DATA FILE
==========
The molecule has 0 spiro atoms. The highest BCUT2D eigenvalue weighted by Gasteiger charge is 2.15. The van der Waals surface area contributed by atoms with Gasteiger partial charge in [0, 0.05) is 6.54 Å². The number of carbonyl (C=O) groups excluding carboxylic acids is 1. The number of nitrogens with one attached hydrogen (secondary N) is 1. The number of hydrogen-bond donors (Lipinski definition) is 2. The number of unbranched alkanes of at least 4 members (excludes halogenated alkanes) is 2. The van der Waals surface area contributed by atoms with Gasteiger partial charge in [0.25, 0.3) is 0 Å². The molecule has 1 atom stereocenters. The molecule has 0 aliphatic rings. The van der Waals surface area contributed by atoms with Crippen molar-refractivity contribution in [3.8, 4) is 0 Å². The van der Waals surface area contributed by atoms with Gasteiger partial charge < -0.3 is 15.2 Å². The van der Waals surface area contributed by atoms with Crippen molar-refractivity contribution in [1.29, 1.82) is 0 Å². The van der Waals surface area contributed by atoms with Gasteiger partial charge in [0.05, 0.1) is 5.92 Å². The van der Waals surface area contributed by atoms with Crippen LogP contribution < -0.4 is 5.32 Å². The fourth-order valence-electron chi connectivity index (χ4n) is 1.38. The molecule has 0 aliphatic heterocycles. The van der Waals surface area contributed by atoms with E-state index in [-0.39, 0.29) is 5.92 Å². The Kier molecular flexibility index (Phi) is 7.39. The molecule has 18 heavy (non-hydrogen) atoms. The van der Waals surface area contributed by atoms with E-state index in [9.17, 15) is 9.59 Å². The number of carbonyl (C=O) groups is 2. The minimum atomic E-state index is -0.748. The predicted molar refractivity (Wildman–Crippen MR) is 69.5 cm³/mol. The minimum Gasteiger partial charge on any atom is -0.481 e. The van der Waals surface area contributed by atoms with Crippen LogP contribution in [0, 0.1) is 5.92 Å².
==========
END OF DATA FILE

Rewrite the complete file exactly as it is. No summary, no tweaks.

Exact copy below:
The molecule has 0 spiro atoms. The highest BCUT2D eigenvalue weighted by Gasteiger charge is 2.15. The van der Waals surface area contributed by atoms with Gasteiger partial charge in [0, 0.05) is 6.54 Å². The number of carbonyl (C=O) groups excluding carboxylic acids is 1. The number of nitrogens with one attached hydrogen (secondary N) is 1. The number of hydrogen-bond donors (Lipinski definition) is 2. The number of unbranched alkanes of at least 4 members (excludes halogenated alkanes) is 2. The van der Waals surface area contributed by atoms with Gasteiger partial charge in [0.25, 0.3) is 0 Å². The molecule has 1 atom stereocenters. The molecule has 0 aliphatic rings. The van der Waals surface area contributed by atoms with Crippen molar-refractivity contribution in [3.8, 4) is 0 Å². The van der Waals surface area contributed by atoms with Gasteiger partial charge < -0.3 is 15.2 Å². The van der Waals surface area contributed by atoms with Crippen molar-refractivity contribution in [1.29, 1.82) is 0 Å². The van der Waals surface area contributed by atoms with Gasteiger partial charge in [0.05, 0.1) is 5.92 Å². The van der Waals surface area contributed by atoms with Crippen LogP contribution < -0.4 is 5.32 Å². The fourth-order valence-electron chi connectivity index (χ4n) is 1.38. The molecule has 0 aliphatic heterocycles. The van der Waals surface area contributed by atoms with E-state index in [-0.39, 0.29) is 5.92 Å². The Kier molecular flexibility index (Phi) is 7.39. The molecule has 18 heavy (non-hydrogen) atoms. The van der Waals surface area contributed by atoms with E-state index in [9.17, 15) is 9.59 Å². The number of carbonyl (C=O) groups is 2. The minimum atomic E-state index is -0.748. The predicted molar refractivity (Wildman–Crippen MR) is 69.5 cm³/mol. The minimum Gasteiger partial charge on any atom is -0.481 e. The van der Waals surface area contributed by atoms with Crippen LogP contribution in [0, 0.1) is 5.92 Å².